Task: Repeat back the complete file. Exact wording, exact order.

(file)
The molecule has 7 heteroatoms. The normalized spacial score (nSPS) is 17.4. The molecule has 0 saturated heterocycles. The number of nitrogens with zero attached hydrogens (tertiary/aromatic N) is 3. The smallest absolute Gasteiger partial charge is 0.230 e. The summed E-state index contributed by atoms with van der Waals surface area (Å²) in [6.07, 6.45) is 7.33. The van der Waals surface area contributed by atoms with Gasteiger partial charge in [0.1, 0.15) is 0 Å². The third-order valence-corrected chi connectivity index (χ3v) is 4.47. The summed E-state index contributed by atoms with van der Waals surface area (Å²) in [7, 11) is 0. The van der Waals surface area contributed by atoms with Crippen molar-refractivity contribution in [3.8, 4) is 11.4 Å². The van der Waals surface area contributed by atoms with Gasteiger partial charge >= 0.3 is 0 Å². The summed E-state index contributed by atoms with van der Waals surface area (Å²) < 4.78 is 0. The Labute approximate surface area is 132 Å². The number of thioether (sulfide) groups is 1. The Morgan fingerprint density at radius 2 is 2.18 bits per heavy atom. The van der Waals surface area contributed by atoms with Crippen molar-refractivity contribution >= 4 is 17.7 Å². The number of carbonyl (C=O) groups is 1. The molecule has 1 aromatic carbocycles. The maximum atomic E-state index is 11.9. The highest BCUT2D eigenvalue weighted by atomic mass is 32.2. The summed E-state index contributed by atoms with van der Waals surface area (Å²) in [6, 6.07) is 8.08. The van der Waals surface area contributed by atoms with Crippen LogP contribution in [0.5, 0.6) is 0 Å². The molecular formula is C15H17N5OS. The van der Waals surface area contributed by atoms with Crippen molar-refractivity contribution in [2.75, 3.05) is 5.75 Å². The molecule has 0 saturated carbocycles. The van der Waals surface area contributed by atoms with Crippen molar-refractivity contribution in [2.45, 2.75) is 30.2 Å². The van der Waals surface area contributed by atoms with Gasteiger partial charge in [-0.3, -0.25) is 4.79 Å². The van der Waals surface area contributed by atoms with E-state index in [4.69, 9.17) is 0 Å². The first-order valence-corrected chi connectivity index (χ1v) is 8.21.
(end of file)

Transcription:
The molecule has 7 heteroatoms. The normalized spacial score (nSPS) is 17.4. The molecule has 0 saturated heterocycles. The number of nitrogens with zero attached hydrogens (tertiary/aromatic N) is 3. The smallest absolute Gasteiger partial charge is 0.230 e. The summed E-state index contributed by atoms with van der Waals surface area (Å²) in [6.07, 6.45) is 7.33. The van der Waals surface area contributed by atoms with Gasteiger partial charge in [0.1, 0.15) is 0 Å². The third-order valence-corrected chi connectivity index (χ3v) is 4.47. The summed E-state index contributed by atoms with van der Waals surface area (Å²) in [7, 11) is 0. The van der Waals surface area contributed by atoms with Crippen molar-refractivity contribution in [3.8, 4) is 11.4 Å². The van der Waals surface area contributed by atoms with Gasteiger partial charge >= 0.3 is 0 Å². The summed E-state index contributed by atoms with van der Waals surface area (Å²) < 4.78 is 0. The Labute approximate surface area is 132 Å². The number of thioether (sulfide) groups is 1. The Morgan fingerprint density at radius 2 is 2.18 bits per heavy atom. The van der Waals surface area contributed by atoms with Crippen molar-refractivity contribution >= 4 is 17.7 Å². The number of carbonyl (C=O) groups is 1. The molecule has 1 aromatic carbocycles. The maximum atomic E-state index is 11.9. The highest BCUT2D eigenvalue weighted by atomic mass is 32.2. The summed E-state index contributed by atoms with van der Waals surface area (Å²) in [6, 6.07) is 8.08. The van der Waals surface area contributed by atoms with Crippen LogP contribution in [0.5, 0.6) is 0 Å². The molecular formula is C15H17N5OS. The van der Waals surface area contributed by atoms with Crippen molar-refractivity contribution in [2.75, 3.05) is 5.75 Å². The molecule has 0 saturated carbocycles. The van der Waals surface area contributed by atoms with Crippen molar-refractivity contribution in [2.45, 2.75) is 30.2 Å². The van der Waals surface area contributed by atoms with Gasteiger partial charge in [-0.3, -0.25) is 4.79 Å². The van der Waals surface area contributed by atoms with E-state index in [4.69, 9.17) is 0 Å². The first-order valence-corrected chi connectivity index (χ1v) is 8.21.